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Interest rates ready to plunge further

| 10.01,12. 02:53 AM |


Interest rates ready to plunge further

 January 10, 2012
FAMILIES can look forward to more interest rate cuts this year - possibly starting next month - analysts say.
Although consecutive monthly interest rate cuts last year appeared to lift new home sales, flat retail sales in November could spur the Reserve Bank to cut rates again.

But the outlook for staff at the big four banks is not good. Facing stalling profit growth and rising borrowing costs, the banks are expected to shed thousands of jobs this year.

They are said to be looking at staff costs, which account for nearly 60 per cent of the $32 billion they spend each year. The banks made $24.2 billion in profits last financial year, an increase of 11.5 per cent on 2010.

Commonwealth Bank is believed to be planning to cut costs by 10 per cent this year, analysts expect Westpac to shed 1600 jobs, and ANZ is believed to have started work on a new redundancy program.

Of interest rates, HSBC's chief economist Paul Bloxham said Australian Bureau of Statistics figures showing retail turnover was up only slightly to $20.933 billion for November would give focus to the Reserve's next interest rate decisions.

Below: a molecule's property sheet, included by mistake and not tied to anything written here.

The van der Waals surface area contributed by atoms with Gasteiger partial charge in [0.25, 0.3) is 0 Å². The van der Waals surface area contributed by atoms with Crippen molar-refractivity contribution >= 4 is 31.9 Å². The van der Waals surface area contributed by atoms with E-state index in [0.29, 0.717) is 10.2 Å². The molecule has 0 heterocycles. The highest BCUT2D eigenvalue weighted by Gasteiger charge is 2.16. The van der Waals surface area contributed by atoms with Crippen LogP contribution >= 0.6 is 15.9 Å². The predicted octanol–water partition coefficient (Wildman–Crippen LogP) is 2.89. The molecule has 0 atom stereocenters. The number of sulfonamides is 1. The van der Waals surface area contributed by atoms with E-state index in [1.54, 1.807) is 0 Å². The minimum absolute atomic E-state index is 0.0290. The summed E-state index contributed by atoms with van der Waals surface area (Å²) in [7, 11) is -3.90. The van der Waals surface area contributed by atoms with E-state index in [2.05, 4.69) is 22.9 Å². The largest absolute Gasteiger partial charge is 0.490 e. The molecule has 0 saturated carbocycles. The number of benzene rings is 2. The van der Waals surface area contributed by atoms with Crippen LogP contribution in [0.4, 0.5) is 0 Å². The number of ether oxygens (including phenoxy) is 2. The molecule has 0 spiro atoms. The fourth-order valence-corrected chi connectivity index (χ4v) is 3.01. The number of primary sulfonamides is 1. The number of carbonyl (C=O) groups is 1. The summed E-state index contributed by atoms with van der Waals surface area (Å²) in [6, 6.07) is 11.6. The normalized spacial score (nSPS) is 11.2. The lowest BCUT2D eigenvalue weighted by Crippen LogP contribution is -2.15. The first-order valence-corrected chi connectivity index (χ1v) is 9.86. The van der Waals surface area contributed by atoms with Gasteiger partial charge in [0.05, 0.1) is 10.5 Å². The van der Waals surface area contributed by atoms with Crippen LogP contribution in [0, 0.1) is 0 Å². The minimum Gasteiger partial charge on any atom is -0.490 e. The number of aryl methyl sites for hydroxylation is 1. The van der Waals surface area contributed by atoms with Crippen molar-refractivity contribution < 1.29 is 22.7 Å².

Rates were cut in November and December, bringing the cash rate to a "neutral" setting of 4.25 per cent.

"We expect further RBA cuts in the first quarter of this year," he said.

"With rates now slightly below neutral and further rate cuts expected in the first quarter, we expect some improvement in the retail sector this year."

Futures markets are betting there will be a big fall in interest rates - 100 basis points - to a low of 3.25 per cent by August.

The RBA does not meet this month but most economists expect a cut at the first meeting for the year next month.

This will give the construction sector another lift after home sales in November increased by 6.8 per cent after hitting an 11-year low in September.

Detached housing sales in Victoria rose by 11.6 per cent although multi-unit sales fell 17 per cent.

Falling rates and a competitive building market made it a good time to build, said Housing Industry Association chief economist Harley Dale.

"There is, however, a long way to go to restore new home sales volumes to acceptable levels."

- Additional reporting Phil Jacob

 Herald Sun

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